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China offers support to Taliban

Context:

China’s Foreign Minister Wang Yi has pledged support and assistance to the Taliban in a meeting in Doha.

Relevance:

GS-II: International Relations (India’s Neighbors, Foreign policies and Agreements affecting India’s Interests)

Dimensions of the Article:

  1. About China’s recent promise of support?
  2. What is China’s economic interest in Afghanistan?
  3. China’s Security Interest in Afghanistan
  4. Impact of China-Taliban Engagement on India

About China’s recent promise of support?

  • China vowed to help the Taliban “rebuild the country” during its first high-level face-to-face talks between the Chinese Foreign Minister and the Taliban’s Acting Deputy Prime Minister, in the Qatari capital of Doha.
  • This is the first face-to-face talks between the two sides since the takeover of Afghanistan by the group.
  • During the meeting China said that Afghanistan is facing quadruple challenges, namely the humanitarian crisis, economic chaos, terrorist threats and governance difficulties, adding that overcoming these challenges requires more understanding and support from the international community
  • China expressed hope that the Taliban will further demonstrate openness and tolerance, unite all ethnic groups and factions in Afghanistan to work together for peaceful reconstruction, and effectively protect the rights and interests of women and children.
  • The top Chinese official also urged the Taliban to adopt a friendly policy toward its neighbouring countries, and build a modern country that conforms to the wishes of the people as well as the trend of the times.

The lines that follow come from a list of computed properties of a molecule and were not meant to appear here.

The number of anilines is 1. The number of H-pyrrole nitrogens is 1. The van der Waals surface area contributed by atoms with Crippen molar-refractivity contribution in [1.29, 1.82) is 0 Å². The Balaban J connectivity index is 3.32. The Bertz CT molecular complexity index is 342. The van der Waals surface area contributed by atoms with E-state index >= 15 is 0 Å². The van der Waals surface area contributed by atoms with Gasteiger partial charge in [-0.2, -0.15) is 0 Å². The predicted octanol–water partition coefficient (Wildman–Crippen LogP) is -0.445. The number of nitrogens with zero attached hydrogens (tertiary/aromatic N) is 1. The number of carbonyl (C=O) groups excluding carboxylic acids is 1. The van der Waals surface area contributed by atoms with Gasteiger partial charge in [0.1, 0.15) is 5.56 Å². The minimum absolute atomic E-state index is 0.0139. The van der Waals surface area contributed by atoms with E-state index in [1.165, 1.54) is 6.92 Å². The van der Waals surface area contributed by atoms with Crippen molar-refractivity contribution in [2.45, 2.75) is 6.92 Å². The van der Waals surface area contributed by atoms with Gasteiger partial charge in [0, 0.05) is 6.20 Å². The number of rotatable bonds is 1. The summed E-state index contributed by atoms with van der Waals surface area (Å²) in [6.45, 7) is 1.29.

• It was also asserted that China always respects Afghanistan’s sovereignty, independence and territorial integrity, and supports the Afghan people to independently determine their own destiny and choose the development path.

What is China’s economic interest in Afghanistan?

  • Afghanistan is sitting on mineral deposits estimated to be worth up to $3 trillion according to a a former mines minister of Afghanistan.
  • The country is probably home to what may be the world’s largest reserves of lithium – the key ingredient of the large-capacity lithium-ion batteries. Since, China dominates Lithium-Ion Battery Production worldwide, it may seek long-term a contract with the Taliban to develop Afghanistan’s massive untapped lithium reserves in return for mining rights and ownership arrangements.
  • Afghanistan is also rich in several other resources such as gold, oil, bauxite, rare earths, chromium, copper, natural gas, uranium, coal, iron ore, lead, zinc, gemstones, talc, sulphur, travertine, gypsum and marble.
  • China’s Belt and Road Initiative: China’s strategic Belt-and-Road Initiative (BRI) could get more reach if it able to extend the initiative from Pakistan to Afghanistan, with a Peshawar-to-Kabul motorway. The road, which is already being discussed, would create a much shorter land route for faster and convenient access to markets in the Middle East for Chinese goods. A new route through Kabul would also render India’s reluctance to join BRI less consequential.

China’s Security Interest in Afghanistan

  • According to the UN security council, the East Turkestan Islamic Movement (ETIM) had roots in Afghanistan as it received support from the Taliban and Al Qaeda in the 2000s.
  • ETIM is an Uyghur Islamic extremist organisation founded in Western China with the aim to establish an independent state called East Turkestan in the place of Xinjiang.
  • Thus, ETIM poses a direct threat to China’s national security and territorial integrity.
  • China is worried that Afghanistan could become a potential haven for the Uyghur extremist group, which could retaliate against the widespread repression of Uyghurs.

Impact of China-Taliban Engagement on India

  • A new route of BRI through Kabul would render India’s reluctance to join BRI less consequential.
  • With China-Taliban engagement, there can be formation of a new regional geopolitical axis between China-Pakistan-Taliban, which may go against the interests of India.
  • China’s stronghold in Afghanistan will also hamper connectivity projects to Central Asia via Afghanistan. For example, Chabahar Port, International North South Transport Corridor (INSTC), TAPI Pipeline.

-Source: The Hindu

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